In another question, I was asking about the interaction between photons and electrons. It was suggested that in compton scattering there is no particle to "mediate" the force. The tree-level diagrams in compton scattering of photon and electron are

compton scattering diagrams

My questions are:

  1. Why does one not consider the electron to mediate a force between photon and electron? Clearly there is a force, as the two particles scatter, therefore they interact.

  2. Why do force-mediators have to be bosons in general?

If possible I would really prefer an answer which is not just heuristics/storytelling and is grounded in the theory itself. enter image description here Edit: A helpful link to essentially the same question has been shared. However, I don't see how the answers are satisfactory to rule out electrons as the force-carrier in the diagrams above. I will explain for each answer.

In the first answer, by Ben Crowell, I see two issues: The spins can add up: $1 - 1/2 = 1/2$, but more importantly, Feynman diagrams are a counting technique to get the combinatorics right. They are strongly suggestive of interactions, but there is no inconsistency if angular momentum is not conserved in a diagram. Otherwise, supposing my spin addition is somehow wrong (which I suspect) then naively, we could use this to predict that electrons and photons do not interact because their mediator would have to be an electron, which would violate angular momentum conservation at tree level, and behold! that prediction would be wrong.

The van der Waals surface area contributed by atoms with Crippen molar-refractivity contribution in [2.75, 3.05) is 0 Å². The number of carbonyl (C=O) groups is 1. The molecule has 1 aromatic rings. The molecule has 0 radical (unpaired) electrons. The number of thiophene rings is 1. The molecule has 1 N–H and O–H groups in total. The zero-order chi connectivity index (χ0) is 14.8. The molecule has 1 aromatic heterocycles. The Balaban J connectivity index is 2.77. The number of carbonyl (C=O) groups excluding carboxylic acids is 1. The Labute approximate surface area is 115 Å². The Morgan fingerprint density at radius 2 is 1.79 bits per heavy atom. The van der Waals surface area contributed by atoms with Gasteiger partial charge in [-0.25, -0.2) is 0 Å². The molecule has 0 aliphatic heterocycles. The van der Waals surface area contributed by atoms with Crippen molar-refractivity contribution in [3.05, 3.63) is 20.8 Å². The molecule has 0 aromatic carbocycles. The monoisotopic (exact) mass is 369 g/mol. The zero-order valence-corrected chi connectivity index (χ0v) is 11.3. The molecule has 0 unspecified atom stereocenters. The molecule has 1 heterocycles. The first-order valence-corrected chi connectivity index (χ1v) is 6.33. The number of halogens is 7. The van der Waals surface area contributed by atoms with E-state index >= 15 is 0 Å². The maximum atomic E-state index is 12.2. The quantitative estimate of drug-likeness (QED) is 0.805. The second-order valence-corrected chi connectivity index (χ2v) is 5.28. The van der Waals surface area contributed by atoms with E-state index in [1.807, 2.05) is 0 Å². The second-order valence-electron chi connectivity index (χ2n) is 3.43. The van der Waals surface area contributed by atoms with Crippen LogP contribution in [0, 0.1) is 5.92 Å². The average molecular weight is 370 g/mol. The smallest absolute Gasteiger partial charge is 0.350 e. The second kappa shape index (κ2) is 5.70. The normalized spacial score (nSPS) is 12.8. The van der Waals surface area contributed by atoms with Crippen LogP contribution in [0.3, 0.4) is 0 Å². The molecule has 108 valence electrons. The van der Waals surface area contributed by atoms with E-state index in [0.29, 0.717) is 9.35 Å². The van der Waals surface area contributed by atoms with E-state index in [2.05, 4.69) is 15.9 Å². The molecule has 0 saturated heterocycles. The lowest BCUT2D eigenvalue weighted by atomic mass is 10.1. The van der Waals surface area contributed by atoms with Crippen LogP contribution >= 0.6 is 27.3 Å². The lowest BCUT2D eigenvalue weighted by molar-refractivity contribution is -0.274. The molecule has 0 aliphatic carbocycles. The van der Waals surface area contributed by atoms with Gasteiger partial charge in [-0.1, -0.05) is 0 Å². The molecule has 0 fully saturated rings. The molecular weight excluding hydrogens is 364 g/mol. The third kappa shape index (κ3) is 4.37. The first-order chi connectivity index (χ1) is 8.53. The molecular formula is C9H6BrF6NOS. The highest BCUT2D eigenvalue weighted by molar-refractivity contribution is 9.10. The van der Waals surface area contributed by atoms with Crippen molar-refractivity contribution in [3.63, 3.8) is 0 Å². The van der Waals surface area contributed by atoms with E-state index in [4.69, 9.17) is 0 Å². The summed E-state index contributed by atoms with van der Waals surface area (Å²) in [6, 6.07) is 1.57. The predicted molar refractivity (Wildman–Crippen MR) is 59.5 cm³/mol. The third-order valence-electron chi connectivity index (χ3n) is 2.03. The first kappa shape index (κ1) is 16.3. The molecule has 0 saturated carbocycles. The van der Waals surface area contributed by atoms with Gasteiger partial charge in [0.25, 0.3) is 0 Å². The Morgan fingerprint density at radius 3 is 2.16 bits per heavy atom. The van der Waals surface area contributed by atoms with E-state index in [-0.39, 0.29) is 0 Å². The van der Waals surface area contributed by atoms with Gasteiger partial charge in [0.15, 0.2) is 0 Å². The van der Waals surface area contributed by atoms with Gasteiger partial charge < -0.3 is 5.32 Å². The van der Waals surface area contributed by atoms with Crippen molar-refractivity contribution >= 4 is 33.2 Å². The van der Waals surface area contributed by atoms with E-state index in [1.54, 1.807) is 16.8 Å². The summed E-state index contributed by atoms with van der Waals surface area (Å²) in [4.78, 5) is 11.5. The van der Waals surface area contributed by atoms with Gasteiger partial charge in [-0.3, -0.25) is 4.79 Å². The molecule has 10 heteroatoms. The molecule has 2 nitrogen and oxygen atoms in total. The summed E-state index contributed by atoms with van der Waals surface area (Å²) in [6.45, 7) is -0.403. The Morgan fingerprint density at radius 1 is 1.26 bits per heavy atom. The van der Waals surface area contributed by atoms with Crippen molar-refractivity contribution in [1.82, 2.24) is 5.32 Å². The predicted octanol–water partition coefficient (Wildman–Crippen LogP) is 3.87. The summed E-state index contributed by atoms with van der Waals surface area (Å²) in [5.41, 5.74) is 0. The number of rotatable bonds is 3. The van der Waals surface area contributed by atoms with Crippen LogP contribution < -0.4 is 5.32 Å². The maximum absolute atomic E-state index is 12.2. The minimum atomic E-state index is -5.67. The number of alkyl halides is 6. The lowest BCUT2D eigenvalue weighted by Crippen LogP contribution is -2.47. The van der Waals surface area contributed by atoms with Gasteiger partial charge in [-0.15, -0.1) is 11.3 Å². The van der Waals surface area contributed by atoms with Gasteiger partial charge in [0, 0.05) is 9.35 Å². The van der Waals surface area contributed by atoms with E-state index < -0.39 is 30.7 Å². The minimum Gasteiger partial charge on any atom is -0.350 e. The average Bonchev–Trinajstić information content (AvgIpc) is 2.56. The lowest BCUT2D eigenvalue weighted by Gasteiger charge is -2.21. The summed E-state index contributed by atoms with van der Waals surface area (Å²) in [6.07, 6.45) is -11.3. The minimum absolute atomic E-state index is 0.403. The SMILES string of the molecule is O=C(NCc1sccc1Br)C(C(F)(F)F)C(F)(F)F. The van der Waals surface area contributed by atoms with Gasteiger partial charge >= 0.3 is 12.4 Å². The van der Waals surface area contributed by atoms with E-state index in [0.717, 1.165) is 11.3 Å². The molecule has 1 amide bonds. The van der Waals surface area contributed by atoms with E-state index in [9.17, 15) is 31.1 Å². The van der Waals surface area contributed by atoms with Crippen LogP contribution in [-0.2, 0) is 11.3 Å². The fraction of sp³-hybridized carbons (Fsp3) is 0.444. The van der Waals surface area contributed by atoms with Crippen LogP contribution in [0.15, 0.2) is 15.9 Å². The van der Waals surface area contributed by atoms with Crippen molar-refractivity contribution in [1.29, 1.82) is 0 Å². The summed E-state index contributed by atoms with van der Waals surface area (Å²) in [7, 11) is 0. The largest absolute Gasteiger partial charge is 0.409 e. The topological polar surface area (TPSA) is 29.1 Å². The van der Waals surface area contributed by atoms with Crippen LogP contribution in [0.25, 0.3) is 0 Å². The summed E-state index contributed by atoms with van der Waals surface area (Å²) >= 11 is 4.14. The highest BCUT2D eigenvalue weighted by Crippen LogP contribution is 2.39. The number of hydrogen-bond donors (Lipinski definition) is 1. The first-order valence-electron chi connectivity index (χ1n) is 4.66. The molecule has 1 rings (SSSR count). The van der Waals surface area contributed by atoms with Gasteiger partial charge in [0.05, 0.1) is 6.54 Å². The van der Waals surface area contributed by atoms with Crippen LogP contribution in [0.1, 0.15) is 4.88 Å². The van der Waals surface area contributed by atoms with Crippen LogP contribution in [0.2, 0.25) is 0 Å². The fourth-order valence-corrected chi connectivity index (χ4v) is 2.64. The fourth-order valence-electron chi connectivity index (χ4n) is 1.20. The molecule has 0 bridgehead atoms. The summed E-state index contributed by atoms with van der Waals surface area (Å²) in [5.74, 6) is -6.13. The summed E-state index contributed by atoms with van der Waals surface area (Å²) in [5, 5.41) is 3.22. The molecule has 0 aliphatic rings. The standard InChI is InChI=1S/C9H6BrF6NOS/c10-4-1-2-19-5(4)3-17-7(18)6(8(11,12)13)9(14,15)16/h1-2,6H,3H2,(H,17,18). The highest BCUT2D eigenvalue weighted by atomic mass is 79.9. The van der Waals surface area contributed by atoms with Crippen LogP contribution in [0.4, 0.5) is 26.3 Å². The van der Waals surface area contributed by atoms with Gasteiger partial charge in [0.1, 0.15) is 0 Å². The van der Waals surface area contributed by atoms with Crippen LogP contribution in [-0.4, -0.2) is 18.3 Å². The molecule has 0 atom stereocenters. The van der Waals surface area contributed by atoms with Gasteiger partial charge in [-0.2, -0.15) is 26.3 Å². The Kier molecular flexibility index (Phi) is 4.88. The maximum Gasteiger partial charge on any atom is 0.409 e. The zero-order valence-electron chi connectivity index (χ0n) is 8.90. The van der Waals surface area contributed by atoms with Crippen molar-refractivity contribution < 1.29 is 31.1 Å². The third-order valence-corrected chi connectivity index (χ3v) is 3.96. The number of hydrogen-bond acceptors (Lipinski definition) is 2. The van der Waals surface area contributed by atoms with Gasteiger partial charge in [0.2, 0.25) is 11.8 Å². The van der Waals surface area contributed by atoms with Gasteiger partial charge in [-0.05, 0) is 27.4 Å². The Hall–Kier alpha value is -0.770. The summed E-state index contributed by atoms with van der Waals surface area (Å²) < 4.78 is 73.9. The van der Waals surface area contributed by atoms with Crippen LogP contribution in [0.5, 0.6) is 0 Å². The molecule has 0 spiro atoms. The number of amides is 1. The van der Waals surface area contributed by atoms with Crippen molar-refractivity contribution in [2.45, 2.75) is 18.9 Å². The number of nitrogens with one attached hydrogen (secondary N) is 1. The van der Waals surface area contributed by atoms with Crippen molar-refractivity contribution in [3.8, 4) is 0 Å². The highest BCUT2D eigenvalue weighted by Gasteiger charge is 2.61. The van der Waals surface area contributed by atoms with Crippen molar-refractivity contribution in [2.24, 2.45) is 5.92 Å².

In the second answer by Adam, it suggests that the opposite is true, namely that electrons can be thought of as force carriers.

In the third answer by Trimok, it only addresses interactions between fermions so that's just not the case here.

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    $\begingroup$ Does this answer your question? Why are all force particles bosons? $\endgroup$ Dec 31 '19 at 12:33
  • $\begingroup$ Thanks for the reference, that helps, and it didn't come up in my search. It doesn't answer my question though; I'll edit the question now to explain why. $\endgroup$ Dec 31 '19 at 12:53
  • $\begingroup$ I think you are putting too much emphasis on nomenclature. Interactions generated by connections of the gauge theory are called forces. There is nothing more to it than that. $\endgroup$ Dec 31 '19 at 13:28
  • $\begingroup$ The title question (v3) seems to be a duplicate. If the previous answers are wrong, consider to put a bounty for better answers. $\endgroup$
    – Qmechanic
    Dec 31 '19 at 13:40
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    $\begingroup$ I think you're trying to look for consistency with the word "force" here where there is none (cf. obligatory xkcd). 1. Your "force" between electron and photon "mediated by the electron" is called Compton scattering. You could also call it "Compton force interaction". What difference does it make? 2. Your objection to Ben's answer to the other question misunderstands Ben's answer: He's saying that only a boson can mediate a force between two particles with the same spin such that the outcome of the interaction is the same (kind of) two particles. $\endgroup$
    – ACuriousMind
    Dec 31 '19 at 13:45